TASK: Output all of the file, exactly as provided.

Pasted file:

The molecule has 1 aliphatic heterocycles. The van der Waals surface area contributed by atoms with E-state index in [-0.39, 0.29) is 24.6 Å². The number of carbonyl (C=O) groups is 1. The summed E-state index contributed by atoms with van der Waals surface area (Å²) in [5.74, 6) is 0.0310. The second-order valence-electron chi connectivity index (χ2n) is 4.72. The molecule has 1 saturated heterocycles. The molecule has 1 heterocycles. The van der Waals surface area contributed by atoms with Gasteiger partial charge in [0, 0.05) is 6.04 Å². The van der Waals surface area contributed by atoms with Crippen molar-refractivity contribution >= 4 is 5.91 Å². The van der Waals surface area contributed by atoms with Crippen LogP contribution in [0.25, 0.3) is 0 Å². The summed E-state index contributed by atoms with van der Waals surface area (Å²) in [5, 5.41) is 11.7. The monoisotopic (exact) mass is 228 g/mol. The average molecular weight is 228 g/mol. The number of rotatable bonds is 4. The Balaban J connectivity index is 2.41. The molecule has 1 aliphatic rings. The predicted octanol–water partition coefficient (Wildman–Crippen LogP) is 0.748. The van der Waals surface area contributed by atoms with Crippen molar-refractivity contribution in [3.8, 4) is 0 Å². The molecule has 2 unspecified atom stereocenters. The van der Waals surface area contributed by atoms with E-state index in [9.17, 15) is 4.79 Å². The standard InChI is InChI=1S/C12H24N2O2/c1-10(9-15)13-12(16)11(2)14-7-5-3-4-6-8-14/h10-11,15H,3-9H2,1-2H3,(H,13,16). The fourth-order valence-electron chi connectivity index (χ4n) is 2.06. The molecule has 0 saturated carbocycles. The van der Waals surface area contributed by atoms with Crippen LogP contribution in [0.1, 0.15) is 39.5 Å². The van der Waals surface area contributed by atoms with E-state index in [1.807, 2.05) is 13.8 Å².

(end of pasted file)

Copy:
The molecule has 1 aliphatic heterocycles. The van der Waals surface area contributed by atoms with E-state index in [-0.39, 0.29) is 24.6 Å². The number of carbonyl (C=O) groups is 1. The summed E-state index contributed by atoms with van der Waals surface area (Å²) in [5.74, 6) is 0.0310. The second-order valence-electron chi connectivity index (χ2n) is 4.72. The molecule has 1 saturated heterocycles. The molecule has 1 heterocycles. The van der Waals surface area contributed by atoms with Gasteiger partial charge in [0, 0.05) is 6.04 Å². The van der Waals surface area contributed by atoms with Crippen molar-refractivity contribution >= 4 is 5.91 Å². The van der Waals surface area contributed by atoms with Crippen LogP contribution in [0.25, 0.3) is 0 Å². The summed E-state index contributed by atoms with van der Waals surface area (Å²) in [5, 5.41) is 11.7. The monoisotopic (exact) mass is 228 g/mol. The average molecular weight is 228 g/mol. The number of rotatable bonds is 4. The Balaban J connectivity index is 2.41. The molecule has 1 aliphatic rings. The predicted octanol–water partition coefficient (Wildman–Crippen LogP) is 0.748. The van der Waals surface area contributed by atoms with Crippen molar-refractivity contribution in [3.8, 4) is 0 Å². The molecule has 2 unspecified atom stereocenters. The van der Waals surface area contributed by atoms with E-state index in [9.17, 15) is 4.79 Å². The standard InChI is InChI=1S/C12H24N2O2/c1-10(9-15)13-12(16)11(2)14-7-5-3-4-6-8-14/h10-11,15H,3-9H2,1-2H3,(H,13,16). The fourth-order valence-electron chi connectivity index (χ4n) is 2.06. The molecule has 0 saturated carbocycles. The van der Waals surface area contributed by atoms with Crippen LogP contribution in [0.1, 0.15) is 39.5 Å². The van der Waals surface area contributed by atoms with E-state index in [1.807, 2.05) is 13.8 Å².